You probably keep hearing the terms keywords, keywording and the like. But what on earth is keywording all about? You’re a photographer right, not some data entry chimp. The idea of sitting in front of your computer pounding at keys all day almost certainly doesn’t appeal. However consider this – how will your photograph be found amongst the millions upon millions of other images? The answer lies in good keywording. The fact is good keywording is CRUCIAL to your success in microstock photography.
Simple answer: It’s how a buyer finds your photo amongst millions of other photos.
When a buyer goes to a microstock site and wants an image of a Kangaroo for instance, they can’t spend hours trawling through random of images of other animals. So instead of just looking in the ‘Animals’ category they will search for the keyword ‘kangaroo’ and then get a much better set of images to choose from.
So let’s say you’ve got an awesome image that you know will sell. If you leave out the most likely keywords that a buyer will search for, then you may as well have taken the world’s worst photo, because no one will find it, thus no one will buy it. Good keywording equals good sales.
All microstock sites require you to submit your images in JPG format, the most standard compressed picture format around. This file type (like most others, but not all) can also hold reams of additional data that you may not have known even existed in your photos.
If you use Adobe Photoshop, the way to access this is by going File > File Info. Here you’ll be presented with a wealth of information that tells you everything from what aperture you used to take the photo, or even the GPS location of where it was taken!
But the ‘Description’ tab is what we are really interested in. Here you will want to fill in 3 fields of data: “Document Title”, “Description” and “Keywords”.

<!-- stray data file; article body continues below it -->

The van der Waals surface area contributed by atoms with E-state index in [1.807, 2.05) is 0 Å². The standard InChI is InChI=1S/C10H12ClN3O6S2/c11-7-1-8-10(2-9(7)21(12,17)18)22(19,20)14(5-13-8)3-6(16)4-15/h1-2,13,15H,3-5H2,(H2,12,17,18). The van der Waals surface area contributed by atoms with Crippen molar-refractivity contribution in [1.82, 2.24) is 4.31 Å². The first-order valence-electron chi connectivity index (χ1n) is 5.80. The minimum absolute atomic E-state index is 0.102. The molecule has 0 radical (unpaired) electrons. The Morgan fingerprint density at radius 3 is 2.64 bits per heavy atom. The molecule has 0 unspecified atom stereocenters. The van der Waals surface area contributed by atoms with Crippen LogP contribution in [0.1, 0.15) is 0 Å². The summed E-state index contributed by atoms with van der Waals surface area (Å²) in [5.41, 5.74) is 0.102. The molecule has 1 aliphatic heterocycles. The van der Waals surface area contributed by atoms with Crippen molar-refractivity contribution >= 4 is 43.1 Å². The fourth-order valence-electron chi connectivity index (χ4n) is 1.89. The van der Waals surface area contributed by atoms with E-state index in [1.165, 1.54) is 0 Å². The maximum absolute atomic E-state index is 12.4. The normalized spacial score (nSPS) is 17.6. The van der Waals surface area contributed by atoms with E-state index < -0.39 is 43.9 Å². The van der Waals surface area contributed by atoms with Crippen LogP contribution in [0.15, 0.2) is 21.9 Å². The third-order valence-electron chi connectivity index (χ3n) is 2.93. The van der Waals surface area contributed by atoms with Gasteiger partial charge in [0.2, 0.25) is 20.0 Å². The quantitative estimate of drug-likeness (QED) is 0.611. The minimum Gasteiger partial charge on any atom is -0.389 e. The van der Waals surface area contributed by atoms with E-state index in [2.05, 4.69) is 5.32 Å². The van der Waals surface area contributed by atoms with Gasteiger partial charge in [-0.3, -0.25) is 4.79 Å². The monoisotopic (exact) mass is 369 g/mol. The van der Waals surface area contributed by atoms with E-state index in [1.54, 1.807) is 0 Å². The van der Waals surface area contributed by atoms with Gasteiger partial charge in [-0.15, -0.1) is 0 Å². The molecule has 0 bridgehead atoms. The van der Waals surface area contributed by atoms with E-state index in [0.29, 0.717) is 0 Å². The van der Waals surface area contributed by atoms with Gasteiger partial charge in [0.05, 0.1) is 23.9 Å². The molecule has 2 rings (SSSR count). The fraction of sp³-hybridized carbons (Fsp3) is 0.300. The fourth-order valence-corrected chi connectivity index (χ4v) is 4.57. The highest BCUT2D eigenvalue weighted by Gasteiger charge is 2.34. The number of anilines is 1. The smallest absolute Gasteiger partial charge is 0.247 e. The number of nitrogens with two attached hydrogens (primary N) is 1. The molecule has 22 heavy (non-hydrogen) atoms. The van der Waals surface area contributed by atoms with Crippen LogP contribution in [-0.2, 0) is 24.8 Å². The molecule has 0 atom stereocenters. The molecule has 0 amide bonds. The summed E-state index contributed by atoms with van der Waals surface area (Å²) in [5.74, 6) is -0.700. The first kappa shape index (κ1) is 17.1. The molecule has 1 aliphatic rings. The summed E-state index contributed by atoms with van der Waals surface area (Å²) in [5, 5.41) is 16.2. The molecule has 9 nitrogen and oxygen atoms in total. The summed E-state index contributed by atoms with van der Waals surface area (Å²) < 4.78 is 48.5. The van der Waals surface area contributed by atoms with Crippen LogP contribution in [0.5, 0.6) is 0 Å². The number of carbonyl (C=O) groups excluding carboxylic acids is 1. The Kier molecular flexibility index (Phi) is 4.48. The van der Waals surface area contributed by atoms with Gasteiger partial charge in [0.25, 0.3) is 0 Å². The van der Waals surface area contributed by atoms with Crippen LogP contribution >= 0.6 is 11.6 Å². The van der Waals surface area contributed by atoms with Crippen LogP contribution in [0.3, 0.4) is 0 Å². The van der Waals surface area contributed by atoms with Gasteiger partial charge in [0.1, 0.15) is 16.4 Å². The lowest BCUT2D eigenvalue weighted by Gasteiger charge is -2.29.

Document Title – This is what your picture will be called, and sometimes, what it will show up as on microstock sites. Some stock agencies use this field in their search algorithm, so it is important to use a relevant, succinct title that will help your file be found. From my personal experience I have concluded that sometimes more generic titles are better. For instance, instead of using the technical Latin name for an animal, try the common form instead. Eg: Kangaroo and Joey
Description – A brief description of what your image contains. Think logically – include main colours, man/woman, where they are, country, object, proper name (for plants & animals), what concept it represents (eg: “love” or “time flies”). This field can also be used by some microstock agencies to help with searching, so check your spelling, be accurate and relatively brief – no novels. Eg: For my “Kangaroo with Joey” image, the description is “Australian kangaroo with a joey in its pouch at sunset in the wild”.
Keywords – Here is where you can enter up to (as a suggestion) 50 keywords that are relevant to your photo. You can enter more, but most sites accept 50 as their maximum.
So now you know how to add keywords, you’ll need to know which keywords to add. Remember, the more accurate your keywording, the better chance you have of making some money from your your photographs.
Good keywords - Think about adding keywords that describe the main objects, colours, concepts, feelings, lighting, people, proper names for plants & animals, location, etc. Basically anything relevant to the image that a buyer would search for.
Bad keywords – Do not get out your thesaurus and add anything you find. Buyers will search for ‘man’, not ‘chap’ or ‘fellow’. Never include your camera brand, your own name, or keywords that have no relevance to your image. In some cases, less is more with keywording (as long as you have a minimum of about 10-15) as lots of irrelevant keywords will just dilute your image showing up in search results.
Ok so you’ve slogged it out and added all those pesky keywords to your amazing images. Keywording complete! Now comes the last part – actually getting them onto the stock library’s web sites.
3 - Keywording Images,